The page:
I do suggest that teachers read this statement and consider their practices, but in the frenetic world of education, it can be difficult to read each statement. As a Digital Literacy Coach, my goal is to make technology tools and thoughtful practices of these tools as accessible as possible. Thus, I have taken the “Role of Technology for Learners” section and created this visual presentation to guide teachers and districts on which tools correlate to each statement. Click on any icon in the presentation and it will link to the suggested tool. There are many more to consider (please visit my technology Web site), but most teachers are looking for easy-to-use, engaging, and free (!) tools that have been used with success by other educators. As stated in the last point of the, “Role of Educators in Technology-Enhanced Learning” section:
Educators use content knowledge, research-informed teaching strategies, and effective technology applications to support language learning.
You may choose to stop reading here and explore the presentation. The second part of this post reflects on the shift from past practices and philosophies to as mentioned in ACTFL’s 21st Century Skills Map (Pages 4 and 14).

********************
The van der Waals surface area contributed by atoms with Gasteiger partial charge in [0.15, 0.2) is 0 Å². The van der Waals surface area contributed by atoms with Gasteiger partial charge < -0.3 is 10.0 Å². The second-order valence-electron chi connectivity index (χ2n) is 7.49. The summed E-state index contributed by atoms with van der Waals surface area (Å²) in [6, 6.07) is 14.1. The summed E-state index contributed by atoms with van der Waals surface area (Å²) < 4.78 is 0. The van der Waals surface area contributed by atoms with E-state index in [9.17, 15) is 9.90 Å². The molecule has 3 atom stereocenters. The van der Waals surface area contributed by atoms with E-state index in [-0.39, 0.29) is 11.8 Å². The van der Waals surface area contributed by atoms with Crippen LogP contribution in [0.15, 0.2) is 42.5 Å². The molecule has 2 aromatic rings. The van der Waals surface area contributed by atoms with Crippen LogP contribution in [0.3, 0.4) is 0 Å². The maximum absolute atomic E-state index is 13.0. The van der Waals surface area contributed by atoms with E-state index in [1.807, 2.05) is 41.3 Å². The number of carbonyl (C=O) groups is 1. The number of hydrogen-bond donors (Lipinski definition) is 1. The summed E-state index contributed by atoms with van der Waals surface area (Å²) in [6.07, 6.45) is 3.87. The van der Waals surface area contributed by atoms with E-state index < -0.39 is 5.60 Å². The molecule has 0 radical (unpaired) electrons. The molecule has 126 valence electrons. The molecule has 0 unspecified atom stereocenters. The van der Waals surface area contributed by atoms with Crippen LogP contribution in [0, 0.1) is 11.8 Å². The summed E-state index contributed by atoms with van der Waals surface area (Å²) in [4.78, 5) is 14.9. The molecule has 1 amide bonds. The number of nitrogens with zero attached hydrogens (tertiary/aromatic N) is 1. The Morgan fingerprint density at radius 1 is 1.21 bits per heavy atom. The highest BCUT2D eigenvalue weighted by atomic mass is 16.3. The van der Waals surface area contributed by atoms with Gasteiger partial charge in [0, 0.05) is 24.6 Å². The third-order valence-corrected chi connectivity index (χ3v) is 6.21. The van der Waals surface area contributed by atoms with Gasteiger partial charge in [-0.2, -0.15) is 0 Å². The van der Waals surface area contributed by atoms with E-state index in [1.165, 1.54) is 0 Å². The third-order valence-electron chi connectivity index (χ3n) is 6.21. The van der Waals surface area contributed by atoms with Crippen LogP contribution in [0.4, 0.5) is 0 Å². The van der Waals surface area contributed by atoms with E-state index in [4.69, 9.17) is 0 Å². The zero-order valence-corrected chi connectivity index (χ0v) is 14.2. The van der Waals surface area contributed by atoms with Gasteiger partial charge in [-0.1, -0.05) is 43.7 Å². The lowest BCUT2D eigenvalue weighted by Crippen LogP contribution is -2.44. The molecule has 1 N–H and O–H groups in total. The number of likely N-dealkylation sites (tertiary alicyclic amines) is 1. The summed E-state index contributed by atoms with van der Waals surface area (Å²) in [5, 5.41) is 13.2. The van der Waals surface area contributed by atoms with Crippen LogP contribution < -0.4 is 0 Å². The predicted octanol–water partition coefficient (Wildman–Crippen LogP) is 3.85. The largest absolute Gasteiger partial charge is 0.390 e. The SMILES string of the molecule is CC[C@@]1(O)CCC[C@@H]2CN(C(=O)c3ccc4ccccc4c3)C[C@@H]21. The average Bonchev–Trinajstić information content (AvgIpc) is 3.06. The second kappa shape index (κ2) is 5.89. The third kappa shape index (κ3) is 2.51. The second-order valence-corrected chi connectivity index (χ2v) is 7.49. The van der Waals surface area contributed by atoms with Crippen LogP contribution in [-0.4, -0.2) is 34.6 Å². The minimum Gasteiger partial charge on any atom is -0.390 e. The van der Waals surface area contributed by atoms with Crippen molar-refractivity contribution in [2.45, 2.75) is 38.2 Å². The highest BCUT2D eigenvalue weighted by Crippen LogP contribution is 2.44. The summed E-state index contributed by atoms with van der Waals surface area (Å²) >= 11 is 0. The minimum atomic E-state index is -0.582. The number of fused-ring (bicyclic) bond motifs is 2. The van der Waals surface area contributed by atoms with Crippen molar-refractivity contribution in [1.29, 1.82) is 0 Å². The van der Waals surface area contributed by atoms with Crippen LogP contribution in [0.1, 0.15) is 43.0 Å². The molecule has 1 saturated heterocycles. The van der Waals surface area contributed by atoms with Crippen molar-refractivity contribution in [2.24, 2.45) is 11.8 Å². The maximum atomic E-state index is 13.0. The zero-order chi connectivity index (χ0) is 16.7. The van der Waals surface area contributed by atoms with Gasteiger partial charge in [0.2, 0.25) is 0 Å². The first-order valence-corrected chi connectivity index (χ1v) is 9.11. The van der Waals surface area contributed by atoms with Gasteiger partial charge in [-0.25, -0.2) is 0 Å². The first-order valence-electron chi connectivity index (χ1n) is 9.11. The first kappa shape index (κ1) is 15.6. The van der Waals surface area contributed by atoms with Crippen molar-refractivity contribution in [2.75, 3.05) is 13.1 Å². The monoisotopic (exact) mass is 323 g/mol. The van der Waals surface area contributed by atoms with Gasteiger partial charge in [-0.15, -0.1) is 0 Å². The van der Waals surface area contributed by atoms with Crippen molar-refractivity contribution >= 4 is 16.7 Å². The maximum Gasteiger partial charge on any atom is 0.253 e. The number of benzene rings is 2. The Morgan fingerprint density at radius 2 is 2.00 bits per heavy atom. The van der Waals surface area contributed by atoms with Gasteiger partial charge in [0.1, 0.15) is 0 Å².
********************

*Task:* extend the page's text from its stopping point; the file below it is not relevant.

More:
When I first started offering technology workshops, most participants were looking for tools that lessened their work load: Sites that assessed student vocabulary, grammar, or listening brute skills. In the SAMR model of technology use, this is a substitution level. A worksheet is still a worksheet. Flashcards on Quizlet are still flashcards. While these types of tools are useful, they should not be the only ones that our students use when engaging with technology.
I invited World Language teachers to consider Digital Storytelling apps and sites so that students could demonstrate their knowledge, control, and growth. Students should create with the language, but for many schools, devices, WiFi, and filters negated those options. At one point, I was told, “We can’t do that in our school” so often that I blogged less and relied on the basics in my presentations. Fortunately, more schools are now equipped with the devices and WiFi, but teachers do not have a good familiarity with the creative tools for use beyond the Substitution level.